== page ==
For example, one could look at the the unscrupulous and stone-faced Claudius (played by V Craig Heidenreich) and be tempted to draw comparisons to recently “crowned” rulers in modern times. Caldwell admitted that recent political events helped shape her modernized vision of the Hipp’s Hamlet.
“With the elections happening, I thought, ‘Well, you know what? Isn’t it interesting that we’re all so against each other?” she said. “No matter what side you’re on, it has turned us so sourly against each other and, really and truly, Claudius killing his brother and marrying his sister-in-law, and the ghost coming back has done the same thing the election has. It’s turned them all against each other.”
It only made sense to Caldwell to set Hamlet in 2017 and make it relevant.
“Everyday there’s something on the news that somebody either glorifies and says ‘That’s wonderful!” or somebody else says ‘That’s corrupt!'” she said. “We’re living in a world where it’s weighted on both sides. And that’s just like Hamlet. And there’s some omnipotence on top of us. There’s a greatness that we have to serve a larger thing than just ourselves, and so is Hamlet. He’s responsible for the kingdom, he’s responsible for his family. He’s responsible for taking Claudius out because of the deeds that he did.”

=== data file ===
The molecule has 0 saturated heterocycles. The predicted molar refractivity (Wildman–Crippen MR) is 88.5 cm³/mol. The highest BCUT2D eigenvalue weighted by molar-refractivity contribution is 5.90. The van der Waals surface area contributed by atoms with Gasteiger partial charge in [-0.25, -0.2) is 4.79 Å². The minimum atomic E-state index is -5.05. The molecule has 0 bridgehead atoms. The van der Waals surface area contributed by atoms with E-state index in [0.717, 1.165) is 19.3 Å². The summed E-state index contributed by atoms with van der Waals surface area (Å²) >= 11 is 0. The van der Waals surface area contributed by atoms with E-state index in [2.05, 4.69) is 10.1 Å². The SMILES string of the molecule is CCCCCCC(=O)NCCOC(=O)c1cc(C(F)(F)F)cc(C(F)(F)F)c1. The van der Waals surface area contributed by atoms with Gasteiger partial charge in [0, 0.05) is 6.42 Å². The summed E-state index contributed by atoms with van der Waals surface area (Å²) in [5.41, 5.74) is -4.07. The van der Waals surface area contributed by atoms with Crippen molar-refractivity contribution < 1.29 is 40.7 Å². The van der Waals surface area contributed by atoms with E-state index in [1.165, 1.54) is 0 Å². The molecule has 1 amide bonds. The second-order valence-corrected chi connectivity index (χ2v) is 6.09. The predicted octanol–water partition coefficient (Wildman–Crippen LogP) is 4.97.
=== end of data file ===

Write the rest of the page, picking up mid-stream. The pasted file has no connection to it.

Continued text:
Heidenreich, a Juilliard-trained actor now based in Sarasota, is making his Hippodrome debut. However, he’s not a newcomer to the Bard and he fully appreciates Caldwell’s treatment of Hamlet.
“I have done a lot of Shakespeare and I have seen a lot of Shakespeare plays, and if there’s one thing I cannot stand is a ‘museum’ Shakespeare, or what I used to in the old days refer to as BBC Shakespeare,” he said.
“Every Hamlet you do is the same story. You’re always telling the same story and you’re using significant chunks of the same text, but the world in which it inhabits can change drastically, and that’s how the audience has the opportunity to come into it.”